Berger updates the story to the 1920s and imagines Encarna as a ruthless social climber- she starts out as a nurse to Carmen's beloved father, before marrying him and later inheriting his wealth and belongings.
Verdú plays the role magnificently. It's all the more impressive for being a silent movie performance- there aren't many people who can pull off this style of acting without lapsing into gurning, but Verdú is a perfectly hateful villain.
Honourable mention: Anybody in Cloud Atlas
Okay, so this is definitely cheating. It came out in US cinemas back in October 2012, but by the magic of UK release dates, it's actually been almost a year since people were embroiled in not praising the ambition and vision of Cloud Atlas, one of the better adaptations of an “unadaptable” text in recent years.
Turning the six-pronged novel into a 172 minute film is a daunting task, but by using the same actors to visually link recurring themes, directors Tom Tykwer and Andy and Lana Wachowski both simplified and contextualised the unwieldy source material for the big screen.
And so, the cast are literally all over the shop, with race and gender proving no bar to which roles they can be cast in. Even if the make-up lets them down in some scenes, the bravery and believability of some of these turns is spectacular throughout.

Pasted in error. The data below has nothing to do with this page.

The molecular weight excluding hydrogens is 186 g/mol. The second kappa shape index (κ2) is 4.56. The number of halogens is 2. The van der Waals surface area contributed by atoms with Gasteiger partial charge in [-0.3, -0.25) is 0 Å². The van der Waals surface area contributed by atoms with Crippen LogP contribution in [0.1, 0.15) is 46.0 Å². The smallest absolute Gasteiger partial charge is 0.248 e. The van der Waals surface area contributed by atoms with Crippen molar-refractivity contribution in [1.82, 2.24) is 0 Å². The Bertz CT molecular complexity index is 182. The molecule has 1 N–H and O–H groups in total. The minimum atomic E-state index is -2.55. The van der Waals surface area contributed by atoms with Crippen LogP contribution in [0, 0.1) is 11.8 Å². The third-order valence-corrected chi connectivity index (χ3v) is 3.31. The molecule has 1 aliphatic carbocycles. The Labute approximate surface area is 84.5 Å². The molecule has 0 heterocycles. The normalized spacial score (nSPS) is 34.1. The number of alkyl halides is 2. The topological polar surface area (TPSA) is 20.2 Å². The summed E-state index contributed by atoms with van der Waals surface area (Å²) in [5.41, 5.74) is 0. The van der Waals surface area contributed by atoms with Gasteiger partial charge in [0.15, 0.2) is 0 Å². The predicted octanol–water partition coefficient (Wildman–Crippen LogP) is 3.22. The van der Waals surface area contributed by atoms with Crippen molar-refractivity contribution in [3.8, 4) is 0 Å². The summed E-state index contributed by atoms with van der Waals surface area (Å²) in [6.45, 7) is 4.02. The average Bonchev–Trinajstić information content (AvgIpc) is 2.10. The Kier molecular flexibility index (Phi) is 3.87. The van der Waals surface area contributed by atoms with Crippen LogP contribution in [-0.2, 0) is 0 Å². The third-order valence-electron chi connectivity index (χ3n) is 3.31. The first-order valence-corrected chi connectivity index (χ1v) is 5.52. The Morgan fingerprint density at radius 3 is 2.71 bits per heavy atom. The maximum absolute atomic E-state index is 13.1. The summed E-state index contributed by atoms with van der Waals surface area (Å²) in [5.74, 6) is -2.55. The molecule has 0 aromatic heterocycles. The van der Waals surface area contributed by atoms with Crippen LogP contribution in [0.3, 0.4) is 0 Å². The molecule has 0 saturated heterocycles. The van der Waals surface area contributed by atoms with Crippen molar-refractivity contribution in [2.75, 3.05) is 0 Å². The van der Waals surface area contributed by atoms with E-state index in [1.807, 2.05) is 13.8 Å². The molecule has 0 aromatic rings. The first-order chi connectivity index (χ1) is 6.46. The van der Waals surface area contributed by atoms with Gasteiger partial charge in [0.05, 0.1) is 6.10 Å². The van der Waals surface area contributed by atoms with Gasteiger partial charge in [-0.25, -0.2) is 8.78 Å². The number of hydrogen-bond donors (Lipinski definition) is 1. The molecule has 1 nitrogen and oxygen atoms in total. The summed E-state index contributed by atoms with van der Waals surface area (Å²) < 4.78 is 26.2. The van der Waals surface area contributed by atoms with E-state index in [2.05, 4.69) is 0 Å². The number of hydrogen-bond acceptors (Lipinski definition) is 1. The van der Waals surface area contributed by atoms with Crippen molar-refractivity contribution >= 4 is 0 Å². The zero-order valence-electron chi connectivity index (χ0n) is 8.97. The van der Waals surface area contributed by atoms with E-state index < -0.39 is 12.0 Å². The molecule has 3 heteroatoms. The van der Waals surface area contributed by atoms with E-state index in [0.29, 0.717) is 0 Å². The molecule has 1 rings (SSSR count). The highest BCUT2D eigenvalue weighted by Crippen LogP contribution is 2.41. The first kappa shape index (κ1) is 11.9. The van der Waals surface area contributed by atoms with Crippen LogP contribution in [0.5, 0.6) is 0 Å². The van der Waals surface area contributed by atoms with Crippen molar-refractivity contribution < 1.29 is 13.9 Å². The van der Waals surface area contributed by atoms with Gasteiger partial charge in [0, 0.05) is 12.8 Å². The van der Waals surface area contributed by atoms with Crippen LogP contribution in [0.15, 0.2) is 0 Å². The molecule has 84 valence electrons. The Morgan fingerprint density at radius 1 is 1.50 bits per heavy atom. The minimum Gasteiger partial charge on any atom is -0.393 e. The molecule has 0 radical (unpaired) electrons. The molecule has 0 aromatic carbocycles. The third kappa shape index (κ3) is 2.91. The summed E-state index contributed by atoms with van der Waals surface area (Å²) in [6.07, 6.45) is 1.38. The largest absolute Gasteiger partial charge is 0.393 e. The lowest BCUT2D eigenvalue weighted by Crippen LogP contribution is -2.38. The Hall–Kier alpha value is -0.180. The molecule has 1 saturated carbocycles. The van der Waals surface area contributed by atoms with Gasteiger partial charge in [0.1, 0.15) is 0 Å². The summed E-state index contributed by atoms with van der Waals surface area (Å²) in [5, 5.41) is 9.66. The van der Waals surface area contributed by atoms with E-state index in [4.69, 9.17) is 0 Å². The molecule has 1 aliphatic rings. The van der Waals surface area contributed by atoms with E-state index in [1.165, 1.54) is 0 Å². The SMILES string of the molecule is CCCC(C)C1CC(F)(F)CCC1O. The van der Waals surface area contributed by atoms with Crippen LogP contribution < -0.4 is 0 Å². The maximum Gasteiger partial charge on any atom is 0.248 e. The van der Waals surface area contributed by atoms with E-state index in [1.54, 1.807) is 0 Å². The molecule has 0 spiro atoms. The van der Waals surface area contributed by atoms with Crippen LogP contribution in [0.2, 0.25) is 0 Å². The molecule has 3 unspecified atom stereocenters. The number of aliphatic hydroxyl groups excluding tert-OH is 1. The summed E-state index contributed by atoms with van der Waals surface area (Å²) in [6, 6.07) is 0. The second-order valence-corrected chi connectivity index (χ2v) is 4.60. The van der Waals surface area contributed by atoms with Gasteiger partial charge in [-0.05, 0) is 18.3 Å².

We considered singling out one actor, but it's tough to pick just one, mostly because everyone in the cast makes a good fist of it, but also because when you start comparing, it comes down to which actors were consistently the best in different segments of the film, which isn't entirely the point.
To pick a few highlights, Jim Broadbent is superb in the knockabout Ealing comedy strand in which his character unwittingly commits himself to a nursing home, Ben Whishaw gives an excellent portrayal of a tormented, bisexual composer, and Hugh Grant furiously rages against type in a variety of villainous and downright scary roles.
In a year that has also included Captain Phillips and Saving Mr Banks, Tom Hanks adds a few more great turns to his CV (even if we're not sure about his Irish gangster-cum-author) all at once, as the de facto lead.
One villainous monologue from the film turned out to be oddly prophetic of the film's reception. There's a natural order, and those who try to upend it do not fare well. It's unfortunate that the film hasn't been appreciated in its time, but in a way it's fitting that the most underrated film of the year is packed to the gills with underrated performances.
Have we missed any performers that you feel deserved more attention from critics and awards organisations? Leave your suggestions in the comments - we'll have our own damn awards show!